Do I Enroll in Medicare if I Already Have Health Insurance?
You probably know that at age 65, you become eligible to enroll in Medicare. But what you might not know is that you’re actually required to do so. If you don’t sign up for Medicare within your initial enrollment window, you will face a penalty in the form of higher premiums for life when you finally do enroll.
But what if you already have health insurance through an employer-provided plan, because either you or your spouse is still working? In some cases you might be able to delay Medicare enrollment without triggering the penalty.
First, it helps to understand that Medicare comes in two parts. Part A is hospitalization insurance, and most people can enroll for free (no premiums) assuming they have accumulated enough work history. In nearly every circumstance, it makes sense to go ahead and enroll in Medicare Part A.
Medicare Part B, which covers routine office visits and preventive care, will cost you a monthly premium. If you’re still working and covered by an employer’s group healthcare plan, you might not be required to enroll in Medicare Part B yet. It comes down to the size of your employer.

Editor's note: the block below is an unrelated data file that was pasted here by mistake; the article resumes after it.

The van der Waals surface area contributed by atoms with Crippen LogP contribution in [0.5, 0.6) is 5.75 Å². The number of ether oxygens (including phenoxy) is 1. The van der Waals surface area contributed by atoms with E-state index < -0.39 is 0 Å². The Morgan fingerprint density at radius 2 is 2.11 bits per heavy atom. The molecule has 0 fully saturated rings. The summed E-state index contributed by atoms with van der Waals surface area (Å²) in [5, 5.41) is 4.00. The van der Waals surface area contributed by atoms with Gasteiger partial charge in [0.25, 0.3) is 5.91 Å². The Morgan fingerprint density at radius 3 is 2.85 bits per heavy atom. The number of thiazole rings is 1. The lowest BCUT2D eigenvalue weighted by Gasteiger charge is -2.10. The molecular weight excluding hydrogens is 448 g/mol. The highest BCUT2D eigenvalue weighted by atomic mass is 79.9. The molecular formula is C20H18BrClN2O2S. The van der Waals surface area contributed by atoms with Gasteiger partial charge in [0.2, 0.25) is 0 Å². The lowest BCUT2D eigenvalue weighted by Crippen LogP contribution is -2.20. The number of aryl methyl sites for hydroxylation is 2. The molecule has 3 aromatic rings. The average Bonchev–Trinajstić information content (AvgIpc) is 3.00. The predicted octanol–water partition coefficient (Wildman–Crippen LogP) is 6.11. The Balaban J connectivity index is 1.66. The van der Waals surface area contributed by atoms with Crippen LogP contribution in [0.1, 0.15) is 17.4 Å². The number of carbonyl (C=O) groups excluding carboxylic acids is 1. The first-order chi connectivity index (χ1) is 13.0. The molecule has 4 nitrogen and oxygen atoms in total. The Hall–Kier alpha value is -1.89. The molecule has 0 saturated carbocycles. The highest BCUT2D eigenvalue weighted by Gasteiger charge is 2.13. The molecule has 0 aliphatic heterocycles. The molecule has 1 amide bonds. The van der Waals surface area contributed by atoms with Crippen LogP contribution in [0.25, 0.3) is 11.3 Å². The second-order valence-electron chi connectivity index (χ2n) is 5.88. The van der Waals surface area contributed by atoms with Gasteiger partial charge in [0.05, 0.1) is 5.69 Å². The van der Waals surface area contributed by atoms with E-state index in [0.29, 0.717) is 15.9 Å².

If your company employs more than 20 workers, you can just stay on their healthcare plan and delay your Medicare Part B enrollment. Once you quit working, or are otherwise no longer covered by that healthcare plan, you will enter an 8-month enrollment window during which you must sign up for Medicare Part B.
However, some people do choose to go ahead and enroll in Medicare Part B anyway, because they prefer it to their employer’s plan.
If your employer’s healthcare plan does not offer “creditable” prescription drug coverage (as good as, or better than Medicare) then you might opt to enroll in a Medicare Part D plan as well. This plan will help you manage the cost of prescription drugs.
If your company employs fewer than 20 workers, you must sign up for Medicare Part B. It will act as your primary insurance, and your employer’s plan can serve as secondary insurance.
Numerous special rules apply to either of these decisions, so it’s not a matter to take lightly. As your 65th birthday and Medicare eligibility approaches, call us to schedule an appointment. We can help you decide how to proceed with your enrollment, so that you comply with the rules and avoid any undue expenses.